Thailand, Vietnam Seek Controls on Rosewood Trade

Thailand and Vietnam have called for strict controls to be placed on the international trade of rosewood in an attempt to prevent the luxury wood species from be­ing logged to extinction.

Cambodia currently exports thousands of cubic meters of the wood to China each year, and high demand for the lucrative timber has sent dozens of Cam­bo­dians on deadly searches into Thai territory in recent years. Last year alone, 45 Cambodians were shot dead by Thai authorities while hunting for rosewood.

The proposal is on the agenda for discussion at a 12-day conference that began on Sunday in Bangkok involving the 177 countries party to the Convention on International Trade in Endan­gered Species of Wild Fauna and Flora (CITES). It calls for logs, sawn wood and veneer sheets of Siamese rosewood—found in Cam­bodia, Thailand, Vietnam and Laos—to appear on CITES’ list of endangered species.

According to a summary of the proposal on the CITES website, Thailand and Vietnam claim that “all timber that is currently found in international trade comes from illegal logging of wild populations, since its logging is banned in the four range States (Cambodia, the Lao People’s Democratic Repub­lic, Vietnam and Thailand).”

“The main threats to the survival of this species in the wild are deforestation, agriculture and illegal logging.”

Thailand estimates that 50 to 60 percent of its rosewood population has disappeared in the past five to 10 years, the proposal states.

“This scarcity seems to be triggering the high prices of the timber traded illegally on the international market,” the proposal says, adding that Thailand has seized illegal shipments worth $3 billion in the past six years.

“The proponent [Thailand and Vietnam] claims that the over-ex­ploitation of this species stems from a recent and high demand for its wood on the Asian markets.”

According to the agenda of the CITES conference, member states will consider Thailand and Vietnam’s proposal to add Dalbergia cochinchinensis, or Sia­mese rosewood, to Article II of the convention.

Article II lists species that may become under threat of extinction unless trade is brought un­der control. Exporters of Article II species must obtain specific permits.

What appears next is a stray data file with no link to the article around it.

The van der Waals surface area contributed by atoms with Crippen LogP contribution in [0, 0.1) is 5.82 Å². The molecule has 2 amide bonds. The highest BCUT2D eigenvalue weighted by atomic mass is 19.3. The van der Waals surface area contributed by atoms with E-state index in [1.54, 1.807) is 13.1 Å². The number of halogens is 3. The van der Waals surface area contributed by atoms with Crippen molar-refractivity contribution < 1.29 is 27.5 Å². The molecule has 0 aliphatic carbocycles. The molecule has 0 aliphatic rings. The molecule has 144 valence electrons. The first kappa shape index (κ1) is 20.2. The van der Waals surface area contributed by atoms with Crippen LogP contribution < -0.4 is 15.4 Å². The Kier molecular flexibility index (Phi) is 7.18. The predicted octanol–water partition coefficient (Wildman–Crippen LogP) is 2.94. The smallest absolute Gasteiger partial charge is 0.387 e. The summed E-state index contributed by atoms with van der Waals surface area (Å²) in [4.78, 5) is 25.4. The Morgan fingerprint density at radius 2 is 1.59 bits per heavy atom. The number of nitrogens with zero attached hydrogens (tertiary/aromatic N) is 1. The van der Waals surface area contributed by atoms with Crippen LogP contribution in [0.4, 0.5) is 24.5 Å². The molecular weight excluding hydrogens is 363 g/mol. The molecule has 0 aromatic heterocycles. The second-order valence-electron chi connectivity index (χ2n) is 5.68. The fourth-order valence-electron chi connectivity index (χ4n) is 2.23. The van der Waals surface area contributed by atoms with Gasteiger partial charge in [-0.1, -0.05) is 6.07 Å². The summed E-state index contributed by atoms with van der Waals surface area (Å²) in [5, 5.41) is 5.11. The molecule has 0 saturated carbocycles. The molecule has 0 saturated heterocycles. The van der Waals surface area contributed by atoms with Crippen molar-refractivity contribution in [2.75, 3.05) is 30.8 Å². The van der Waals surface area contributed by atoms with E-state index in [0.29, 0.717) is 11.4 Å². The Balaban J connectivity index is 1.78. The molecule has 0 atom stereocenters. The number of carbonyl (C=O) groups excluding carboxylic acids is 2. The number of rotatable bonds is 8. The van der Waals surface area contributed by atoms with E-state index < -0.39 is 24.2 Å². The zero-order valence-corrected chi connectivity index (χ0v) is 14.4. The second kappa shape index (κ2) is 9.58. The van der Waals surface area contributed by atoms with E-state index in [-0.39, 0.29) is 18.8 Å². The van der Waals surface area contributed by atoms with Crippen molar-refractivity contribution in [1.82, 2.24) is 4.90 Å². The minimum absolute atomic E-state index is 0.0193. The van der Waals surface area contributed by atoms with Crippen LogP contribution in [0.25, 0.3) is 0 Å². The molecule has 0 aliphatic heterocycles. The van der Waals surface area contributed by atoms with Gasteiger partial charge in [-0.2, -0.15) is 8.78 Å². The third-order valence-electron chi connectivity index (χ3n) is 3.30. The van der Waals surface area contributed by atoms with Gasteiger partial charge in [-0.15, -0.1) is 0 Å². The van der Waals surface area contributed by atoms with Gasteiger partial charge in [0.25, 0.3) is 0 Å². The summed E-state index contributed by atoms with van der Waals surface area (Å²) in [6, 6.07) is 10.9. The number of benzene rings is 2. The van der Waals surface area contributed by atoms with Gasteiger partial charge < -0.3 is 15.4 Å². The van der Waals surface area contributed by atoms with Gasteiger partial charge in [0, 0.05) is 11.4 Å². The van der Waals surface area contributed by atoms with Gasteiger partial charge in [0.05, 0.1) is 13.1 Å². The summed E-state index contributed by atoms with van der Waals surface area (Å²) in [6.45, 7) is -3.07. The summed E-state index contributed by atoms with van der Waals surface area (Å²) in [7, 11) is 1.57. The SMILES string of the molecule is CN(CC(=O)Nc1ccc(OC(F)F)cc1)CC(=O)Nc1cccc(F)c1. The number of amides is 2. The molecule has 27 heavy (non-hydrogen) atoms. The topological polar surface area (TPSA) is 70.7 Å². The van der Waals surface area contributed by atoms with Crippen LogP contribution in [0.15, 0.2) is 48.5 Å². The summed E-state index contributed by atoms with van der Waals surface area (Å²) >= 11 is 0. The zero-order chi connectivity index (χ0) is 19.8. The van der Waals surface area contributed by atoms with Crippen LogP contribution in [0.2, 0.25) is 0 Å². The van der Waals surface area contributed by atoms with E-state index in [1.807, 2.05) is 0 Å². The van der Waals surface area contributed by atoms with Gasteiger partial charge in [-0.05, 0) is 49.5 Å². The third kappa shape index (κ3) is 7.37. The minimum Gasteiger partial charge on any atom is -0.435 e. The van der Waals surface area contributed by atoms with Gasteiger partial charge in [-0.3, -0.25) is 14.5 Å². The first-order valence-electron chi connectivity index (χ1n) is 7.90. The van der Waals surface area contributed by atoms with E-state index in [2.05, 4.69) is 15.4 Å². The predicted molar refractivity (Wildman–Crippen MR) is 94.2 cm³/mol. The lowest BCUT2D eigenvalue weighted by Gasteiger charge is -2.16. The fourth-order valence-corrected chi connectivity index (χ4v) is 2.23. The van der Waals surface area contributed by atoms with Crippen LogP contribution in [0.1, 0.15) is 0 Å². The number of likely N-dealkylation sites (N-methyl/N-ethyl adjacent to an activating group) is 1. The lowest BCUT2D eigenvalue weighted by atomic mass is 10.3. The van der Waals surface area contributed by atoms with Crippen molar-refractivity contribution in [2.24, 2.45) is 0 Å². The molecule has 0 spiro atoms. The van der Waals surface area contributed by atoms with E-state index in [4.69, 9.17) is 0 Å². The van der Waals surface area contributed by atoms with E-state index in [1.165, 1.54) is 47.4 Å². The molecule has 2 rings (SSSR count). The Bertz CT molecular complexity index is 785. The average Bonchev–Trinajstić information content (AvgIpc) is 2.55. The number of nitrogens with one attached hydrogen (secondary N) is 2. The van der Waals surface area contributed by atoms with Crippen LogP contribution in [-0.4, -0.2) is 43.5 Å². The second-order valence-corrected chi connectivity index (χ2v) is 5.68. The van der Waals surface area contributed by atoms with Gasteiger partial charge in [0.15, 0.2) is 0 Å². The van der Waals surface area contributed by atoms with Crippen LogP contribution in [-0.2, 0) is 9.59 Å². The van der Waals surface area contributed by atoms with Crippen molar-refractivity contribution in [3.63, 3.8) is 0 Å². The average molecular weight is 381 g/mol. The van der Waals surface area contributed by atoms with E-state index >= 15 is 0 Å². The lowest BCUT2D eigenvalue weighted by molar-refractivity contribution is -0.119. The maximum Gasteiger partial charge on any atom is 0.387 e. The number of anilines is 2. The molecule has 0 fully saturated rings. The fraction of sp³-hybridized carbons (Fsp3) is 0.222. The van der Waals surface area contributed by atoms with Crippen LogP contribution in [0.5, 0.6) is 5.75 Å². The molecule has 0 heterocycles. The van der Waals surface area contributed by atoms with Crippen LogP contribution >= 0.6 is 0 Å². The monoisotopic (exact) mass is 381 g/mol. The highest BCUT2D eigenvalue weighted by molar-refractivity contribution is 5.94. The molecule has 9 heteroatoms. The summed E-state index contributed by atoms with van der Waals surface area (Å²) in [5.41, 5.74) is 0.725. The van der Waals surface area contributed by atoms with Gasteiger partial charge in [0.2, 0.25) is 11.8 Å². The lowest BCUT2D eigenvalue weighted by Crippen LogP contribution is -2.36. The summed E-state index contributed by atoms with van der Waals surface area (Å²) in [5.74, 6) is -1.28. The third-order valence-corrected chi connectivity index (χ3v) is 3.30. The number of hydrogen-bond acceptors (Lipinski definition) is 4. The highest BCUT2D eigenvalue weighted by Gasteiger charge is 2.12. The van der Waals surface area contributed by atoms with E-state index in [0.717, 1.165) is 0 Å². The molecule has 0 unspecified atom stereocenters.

Although the country is not named, China is known as the des­tination of most rosewood, which trades at thousands of dollars per cubic meter and goes into making expensive furniture, ornaments and musical instruments.

Chinese customs record annual total imports of about 500,000 cubic meters of luxury wood, including a number of species of rosewood, valued at $600 million.

In 2012, about 6,850 cubic me­ters of luxury wood logs—thought to be largely made up of rosewood—were recorded by China customs as having come from Cambodia. That figure is a slight drop from 9,800 cubic meters of imports recorded in 2011, but shows the trade is still raging to feed demand in China.

As Cambodia’s stocks of rosewood have dwindled due to rampant logging, Cambodians have headed across the border into Thai forests in order to fell rosewood trees. A border official said last week that 45 loggers were shot and killed, and 264 were arrested by Thai armed forces last year alone.

According to a report released last year by London-based NGO the Environmental Investigation Agency, Thailand attempted to have Siamese rosewood listed in CITES in 2008, but the pro­pos­al was “rejected by Laos and Cambodia.”

Forestry Administration spokesman Thun Sarath said that Cambodia would support the proposal from Thailand and Viet­nam, in line with a recent na­tional directive to curb the trade in rosewood.

Prime Minister Hun Sen last month signed the order for au­thorities to stamp out logging and selling of rosewood.

“The government has issued an order,” Mr. Sarath said. “Now we try to stop all the traffic…. We also want all Asian countries to apply [a ban].”

Mr. Sarath said that although he did not know exactly how much rosewood remains in Cambodia’s forests, the listing of rosewood in CITES, combined with the government order, could potentially help rosewood make a re­covery in the country.

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